So, the liberal doctrine of hell must suppose that the damned are those who follow course (b)--they forever reject God. My question in the essay that McKnight discusses is whether this is possible. My answer is that it is not. (John and I, in God's Final Victory, develop these arguments far more rigorously, but only after we tear apart the arguments which suppose that a God anything like the God of orthodox Christianity would ever decisively reject creatures). In any event, my conclusion in that essay is that the liberal doctrine of hell doesn't work. And this negative project does not depend on me illegitimately presupposing, without scriptural warrant, that God never withdraws His offer of salvation. Rather, I am simply asking whether, on the assumption that God never withdraws this offer (an assumption made by those who support the liberal doctrine), one can coherently defend the view that some are eternally damned by their own free choices. My answer is no.

My defense of this answer turns on some principles about the conditions under which a choice can be legitimately called free. McKnight takes these principles to identify the conditions under which God can be justified in damning someone--that is, conditions under which God can justifiably reject creatures forever. But in making this move, McKnight is considering a very different approach to justifying eternal hell--not the one I am considering in the Universal Salvation? essay. And in asking whether there is a scriptural basis for thinking creatures might freely turn to God after death and so be saved, McKnight is not merely asking whether there is any scriptural basis for the assumption that some universalists rely on to make their case for the salvation of all. He is also asking whether there is a scriptural basis for the assumption made by those who embrace the liberal doctrine of hell.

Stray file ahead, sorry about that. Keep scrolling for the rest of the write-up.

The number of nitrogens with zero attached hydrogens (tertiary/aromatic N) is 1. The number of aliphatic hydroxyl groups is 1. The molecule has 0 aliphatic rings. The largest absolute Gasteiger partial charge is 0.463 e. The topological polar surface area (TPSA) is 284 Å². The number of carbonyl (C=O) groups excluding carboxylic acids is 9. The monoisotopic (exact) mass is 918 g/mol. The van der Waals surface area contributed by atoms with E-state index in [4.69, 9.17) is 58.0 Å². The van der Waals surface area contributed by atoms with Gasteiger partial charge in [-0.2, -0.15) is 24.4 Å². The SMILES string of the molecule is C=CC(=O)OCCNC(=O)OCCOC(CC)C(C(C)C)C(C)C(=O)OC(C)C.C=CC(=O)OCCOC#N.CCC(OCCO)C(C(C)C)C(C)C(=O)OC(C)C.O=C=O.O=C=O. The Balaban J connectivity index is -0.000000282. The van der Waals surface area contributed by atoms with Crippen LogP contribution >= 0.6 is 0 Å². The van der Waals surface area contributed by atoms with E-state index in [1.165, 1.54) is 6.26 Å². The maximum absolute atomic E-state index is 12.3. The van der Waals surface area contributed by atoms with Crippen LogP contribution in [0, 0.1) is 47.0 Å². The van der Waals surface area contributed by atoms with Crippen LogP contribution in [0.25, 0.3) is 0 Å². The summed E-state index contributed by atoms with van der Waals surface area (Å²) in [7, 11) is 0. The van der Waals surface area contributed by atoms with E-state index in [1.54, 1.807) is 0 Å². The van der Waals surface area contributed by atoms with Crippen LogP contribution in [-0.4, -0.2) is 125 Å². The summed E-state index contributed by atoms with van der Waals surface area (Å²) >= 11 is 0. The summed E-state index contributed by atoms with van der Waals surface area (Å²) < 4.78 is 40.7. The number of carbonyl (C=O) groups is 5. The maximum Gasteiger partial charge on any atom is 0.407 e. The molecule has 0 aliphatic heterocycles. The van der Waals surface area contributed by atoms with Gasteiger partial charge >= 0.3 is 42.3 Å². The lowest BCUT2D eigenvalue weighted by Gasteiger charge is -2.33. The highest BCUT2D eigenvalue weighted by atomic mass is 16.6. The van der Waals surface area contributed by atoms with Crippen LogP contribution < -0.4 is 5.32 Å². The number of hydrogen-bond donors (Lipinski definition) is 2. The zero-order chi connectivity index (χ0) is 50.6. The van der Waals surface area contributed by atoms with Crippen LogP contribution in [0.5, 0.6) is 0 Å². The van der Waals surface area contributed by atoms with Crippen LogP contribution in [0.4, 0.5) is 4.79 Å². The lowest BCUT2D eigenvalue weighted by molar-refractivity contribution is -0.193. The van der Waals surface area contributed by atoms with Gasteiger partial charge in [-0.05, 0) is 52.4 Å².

Now, with respect to this question that so concerns McKnight, I would argue that he is illegitimately restricting the scope of what counts as a "scriptural basis." My view is that, given a fairly orthodox understanding of God's character as developed by the Christian tradition through its earnest engagement with Scripture, we have prima facie (fancy philosophy talk for "presumptively") good reason to suppose God would never decisively reject His creatures. And from this it seems to follow that if a creature turned to God after death, they would be welcomed into the bosom of God as surely as if that choice were made before death. And so, if I (and John Kronen, and others like us) are right about what Scripture teaches concerning God's nature and His attitude towards His creatures, there is a scriptural case for the view that salvation remains possible after death even if no isolated scriptural passage says this.

Are there any considerations that might overcome this prima facie scriptural case? Many have been offered. John and I consider the most important of them in our book and find all of them unconvincing.

(On a more amusing note, I offered a fairly brief--for me--correction of McKnight's misunderstanding of my argument in a comment on his post--and the discussion in the comments section continued as if I hadn't said anything. The very first comment after my correction offered an interpretation of what "Reitan" is presuming that might have been forgivable had I not already piped in, but...well, let's just say that I often get the sense that interpreters of dead scholars are often grateful that those scholars aren't around, and would ignore them if they were.)

Thursday, July 7, 2011

Talbott Endorses GOD'S FINAL VICTORY

Speaking of Thomas Talbott in conjunction with John's and my new book, Talbott has just provided the following endorsement (actually a mini-book-review) of God's Final Victory: